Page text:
Socrates (peace be upon him) believed religion was virtue, and every man ought to discover and align himself to what is good and pious and just.

By AFarooqui

I write about the dichotomies present in religion, gathered mostly from discussions with average Jews, Christians, Muslims and atheists.

1 reply on “”

I find this article in somewhat bewilderment as I had believed I created the word Daharmism in an effort to better explain my religious views on Facebook, but given that I used Daharma as the basis, I guess I shouldn’t be shocked that the word exists or surprised the definition is similar to what I intended. However the distinction being that the faith I was describing (my personal not a doctrine) had a more a holistic view, recognizing the inevitable necessity of bourgeis and even oppression. Not to say that such are good or desirable but a simple consequence of advancement. The bourgeoisie are viewed as infantile , poor souls who grow up denied the experience of hardship and as such become incapable managing it. Suffering is important because it teaches appreciation of simplicity and through suffering we better understand ourselves, our desires and purpose. With this view I see the privileged and entitled, as vacuous slaves to momentary desires they cannot understand or fulfill. Truly in my time I have known many empty (spirited) rich men. Also my Daharmism involved the notion that the subconscious was linked to an ete rnal Meta-conscious that existed outside time and that used existence to shape a being into the entity it( the Meta-Conscious or God) desired. My philosophy is all about the subconscious and emotions guiding every action one makes, not into doing whatever they want, but in making sure they always do what they feel is right. Contention is a tool in my mind and can be applied at will, as long as I remember that whatever the situation, I will always know I did what I felt was right at the time.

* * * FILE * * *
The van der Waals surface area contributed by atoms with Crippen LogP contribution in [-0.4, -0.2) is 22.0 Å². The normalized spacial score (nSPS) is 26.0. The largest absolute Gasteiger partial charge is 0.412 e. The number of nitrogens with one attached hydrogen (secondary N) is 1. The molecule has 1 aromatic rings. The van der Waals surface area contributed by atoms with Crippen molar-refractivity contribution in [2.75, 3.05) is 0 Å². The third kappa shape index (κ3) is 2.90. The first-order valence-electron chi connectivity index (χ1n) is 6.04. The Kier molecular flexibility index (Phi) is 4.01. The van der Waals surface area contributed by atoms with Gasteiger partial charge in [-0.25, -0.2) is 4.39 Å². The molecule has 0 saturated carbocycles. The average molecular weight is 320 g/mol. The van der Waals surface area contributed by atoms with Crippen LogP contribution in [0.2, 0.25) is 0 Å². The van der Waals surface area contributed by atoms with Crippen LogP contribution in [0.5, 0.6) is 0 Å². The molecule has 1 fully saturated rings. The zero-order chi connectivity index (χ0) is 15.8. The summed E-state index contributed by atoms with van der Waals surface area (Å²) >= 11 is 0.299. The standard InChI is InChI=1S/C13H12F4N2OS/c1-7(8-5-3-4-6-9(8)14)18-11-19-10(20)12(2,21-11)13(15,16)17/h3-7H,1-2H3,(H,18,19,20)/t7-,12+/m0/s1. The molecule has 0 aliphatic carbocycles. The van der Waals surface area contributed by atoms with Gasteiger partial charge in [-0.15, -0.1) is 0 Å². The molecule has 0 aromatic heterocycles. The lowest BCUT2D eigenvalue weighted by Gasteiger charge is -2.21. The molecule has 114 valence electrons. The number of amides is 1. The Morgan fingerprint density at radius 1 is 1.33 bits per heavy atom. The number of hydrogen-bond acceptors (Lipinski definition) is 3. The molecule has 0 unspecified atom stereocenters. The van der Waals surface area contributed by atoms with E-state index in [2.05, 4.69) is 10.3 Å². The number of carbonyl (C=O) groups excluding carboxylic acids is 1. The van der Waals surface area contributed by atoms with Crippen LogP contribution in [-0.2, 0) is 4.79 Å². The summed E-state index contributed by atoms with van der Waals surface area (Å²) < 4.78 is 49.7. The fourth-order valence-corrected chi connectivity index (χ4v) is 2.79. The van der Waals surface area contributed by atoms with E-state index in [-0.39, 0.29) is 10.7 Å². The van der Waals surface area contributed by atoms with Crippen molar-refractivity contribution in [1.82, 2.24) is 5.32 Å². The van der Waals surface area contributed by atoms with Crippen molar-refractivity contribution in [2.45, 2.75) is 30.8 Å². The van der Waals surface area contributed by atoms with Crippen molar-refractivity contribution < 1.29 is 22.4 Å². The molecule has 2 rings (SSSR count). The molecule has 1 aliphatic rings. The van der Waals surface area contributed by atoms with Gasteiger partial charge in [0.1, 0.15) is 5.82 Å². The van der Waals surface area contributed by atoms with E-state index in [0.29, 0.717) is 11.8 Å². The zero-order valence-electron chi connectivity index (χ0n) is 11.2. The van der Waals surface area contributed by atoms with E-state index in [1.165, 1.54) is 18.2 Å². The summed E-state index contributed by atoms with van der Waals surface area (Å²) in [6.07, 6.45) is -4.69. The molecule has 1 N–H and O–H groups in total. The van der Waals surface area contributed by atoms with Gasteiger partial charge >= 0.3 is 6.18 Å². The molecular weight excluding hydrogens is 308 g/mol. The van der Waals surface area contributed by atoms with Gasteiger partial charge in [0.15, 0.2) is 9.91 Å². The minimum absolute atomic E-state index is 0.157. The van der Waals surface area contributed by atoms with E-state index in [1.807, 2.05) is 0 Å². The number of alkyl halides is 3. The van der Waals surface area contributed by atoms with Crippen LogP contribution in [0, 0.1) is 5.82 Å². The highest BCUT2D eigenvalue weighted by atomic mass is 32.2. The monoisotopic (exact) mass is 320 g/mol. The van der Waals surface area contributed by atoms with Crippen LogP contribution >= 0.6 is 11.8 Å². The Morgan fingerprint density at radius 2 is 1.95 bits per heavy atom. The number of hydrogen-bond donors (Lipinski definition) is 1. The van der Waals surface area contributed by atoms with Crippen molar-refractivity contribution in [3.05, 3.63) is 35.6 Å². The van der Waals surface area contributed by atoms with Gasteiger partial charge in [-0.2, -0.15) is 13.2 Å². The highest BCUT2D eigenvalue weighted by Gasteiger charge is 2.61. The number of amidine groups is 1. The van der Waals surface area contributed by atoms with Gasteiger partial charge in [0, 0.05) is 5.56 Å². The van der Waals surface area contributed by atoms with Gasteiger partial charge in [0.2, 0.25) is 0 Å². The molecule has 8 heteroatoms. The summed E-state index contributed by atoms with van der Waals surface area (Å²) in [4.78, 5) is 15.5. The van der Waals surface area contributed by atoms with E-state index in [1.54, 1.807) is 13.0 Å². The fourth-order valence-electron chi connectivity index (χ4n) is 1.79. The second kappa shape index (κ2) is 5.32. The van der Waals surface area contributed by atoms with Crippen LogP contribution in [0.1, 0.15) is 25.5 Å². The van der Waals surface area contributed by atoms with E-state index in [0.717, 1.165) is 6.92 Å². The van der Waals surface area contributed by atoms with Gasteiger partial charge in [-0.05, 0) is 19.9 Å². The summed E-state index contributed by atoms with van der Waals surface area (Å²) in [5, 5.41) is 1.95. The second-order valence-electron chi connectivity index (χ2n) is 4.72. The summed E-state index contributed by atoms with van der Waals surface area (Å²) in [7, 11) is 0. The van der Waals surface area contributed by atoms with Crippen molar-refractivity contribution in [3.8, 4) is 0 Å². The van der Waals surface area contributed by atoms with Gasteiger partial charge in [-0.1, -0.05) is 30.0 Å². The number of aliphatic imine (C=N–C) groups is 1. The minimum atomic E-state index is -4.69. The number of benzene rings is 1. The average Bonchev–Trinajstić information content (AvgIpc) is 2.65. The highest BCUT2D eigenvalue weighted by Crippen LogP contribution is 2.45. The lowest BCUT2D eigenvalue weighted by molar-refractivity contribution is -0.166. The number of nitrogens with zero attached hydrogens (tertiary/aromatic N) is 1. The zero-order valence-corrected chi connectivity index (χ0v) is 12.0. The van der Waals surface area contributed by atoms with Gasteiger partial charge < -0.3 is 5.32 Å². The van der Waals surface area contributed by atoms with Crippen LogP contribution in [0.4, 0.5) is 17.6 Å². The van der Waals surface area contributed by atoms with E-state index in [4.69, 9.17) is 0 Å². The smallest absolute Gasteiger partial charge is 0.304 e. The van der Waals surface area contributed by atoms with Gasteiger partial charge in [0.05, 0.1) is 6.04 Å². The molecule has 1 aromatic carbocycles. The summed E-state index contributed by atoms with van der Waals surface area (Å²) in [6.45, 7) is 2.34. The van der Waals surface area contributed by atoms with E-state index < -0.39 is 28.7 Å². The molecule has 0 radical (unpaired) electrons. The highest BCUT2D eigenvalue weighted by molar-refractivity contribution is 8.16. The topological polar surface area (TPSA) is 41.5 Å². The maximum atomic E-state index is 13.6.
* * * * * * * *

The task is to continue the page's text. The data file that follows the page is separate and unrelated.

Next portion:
What I think you don’t appreciate is how universally revered the bourgeoisie class is. In most the faith s central figure isn’t some anti-bourgeoise revolutionary figure, in contrast the leaders are almost the epitome of bourgeoisie, not in luxury or extravagance mind you, but in entitlement. These men were considered divinely chosen, kings in exile rebelling not against the notion of aristocracy but rather against the bourgeoisie of their day and their respective corruption. The idea of God-kings and wealth being a blessing is intrinsic in most cultures, so its not really surprising to me that historically religion has been used as a commodity by the wealthy to exploit the poor. I mean what exactly is a tithe but a tax on your soul.

Leave a Reply

Fill in your details below or click an icon to log in:

WordPress.com Logo

You are commenting using your WordPress.com account. Log Out /  Change )

Google photo

You are commenting using your Google account. Log Out /  Change )

Twitter picture

You are commenting using your Twitter account. Log Out /  Change )

Facebook photo

You are commenting using your Facebook account. Log Out /  Change )

Connecting to %s